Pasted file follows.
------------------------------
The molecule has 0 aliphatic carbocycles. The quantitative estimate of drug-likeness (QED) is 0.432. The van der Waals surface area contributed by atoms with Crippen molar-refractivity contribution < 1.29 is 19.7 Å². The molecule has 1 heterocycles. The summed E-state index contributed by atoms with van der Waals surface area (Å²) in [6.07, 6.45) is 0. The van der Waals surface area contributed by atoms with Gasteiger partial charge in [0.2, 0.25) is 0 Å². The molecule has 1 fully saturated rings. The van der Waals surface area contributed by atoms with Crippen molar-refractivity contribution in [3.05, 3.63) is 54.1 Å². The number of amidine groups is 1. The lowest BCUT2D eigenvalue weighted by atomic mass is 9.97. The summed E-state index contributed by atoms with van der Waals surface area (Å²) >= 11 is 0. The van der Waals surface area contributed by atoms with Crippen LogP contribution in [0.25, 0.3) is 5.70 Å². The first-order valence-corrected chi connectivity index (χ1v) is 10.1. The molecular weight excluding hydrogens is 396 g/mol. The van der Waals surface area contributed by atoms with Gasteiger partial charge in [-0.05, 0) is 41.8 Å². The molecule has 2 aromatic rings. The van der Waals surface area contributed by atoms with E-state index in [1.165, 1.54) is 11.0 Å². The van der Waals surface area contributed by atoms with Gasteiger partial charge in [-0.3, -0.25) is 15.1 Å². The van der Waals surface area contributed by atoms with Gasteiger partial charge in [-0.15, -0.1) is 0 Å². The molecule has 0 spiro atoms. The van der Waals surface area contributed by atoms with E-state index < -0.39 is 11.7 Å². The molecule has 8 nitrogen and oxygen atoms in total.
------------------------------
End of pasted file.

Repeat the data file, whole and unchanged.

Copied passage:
The molecule has 0 aliphatic carbocycles. The quantitative estimate of drug-likeness (QED) is 0.432. The van der Waals surface area contributed by atoms with Crippen molar-refractivity contribution < 1.29 is 19.7 Å². The molecule has 1 heterocycles. The summed E-state index contributed by atoms with van der Waals surface area (Å²) in [6.07, 6.45) is 0. The van der Waals surface area contributed by atoms with Gasteiger partial charge in [0.2, 0.25) is 0 Å². The molecule has 1 fully saturated rings. The van der Waals surface area contributed by atoms with Crippen molar-refractivity contribution in [3.05, 3.63) is 54.1 Å². The number of amidine groups is 1. The lowest BCUT2D eigenvalue weighted by atomic mass is 9.97. The summed E-state index contributed by atoms with van der Waals surface area (Å²) >= 11 is 0. The van der Waals surface area contributed by atoms with Crippen LogP contribution in [0.25, 0.3) is 5.70 Å². The first-order valence-corrected chi connectivity index (χ1v) is 10.1. The molecular weight excluding hydrogens is 396 g/mol. The van der Waals surface area contributed by atoms with Gasteiger partial charge in [-0.05, 0) is 41.8 Å². The molecule has 2 aromatic rings. The van der Waals surface area contributed by atoms with E-state index in [1.165, 1.54) is 11.0 Å². The van der Waals surface area contributed by atoms with Gasteiger partial charge in [-0.3, -0.25) is 15.1 Å². The van der Waals surface area contributed by atoms with Gasteiger partial charge in [-0.15, -0.1) is 0 Å². The molecule has 0 spiro atoms. The van der Waals surface area contributed by atoms with E-state index < -0.39 is 11.7 Å². The molecule has 8 nitrogen and oxygen atoms in total.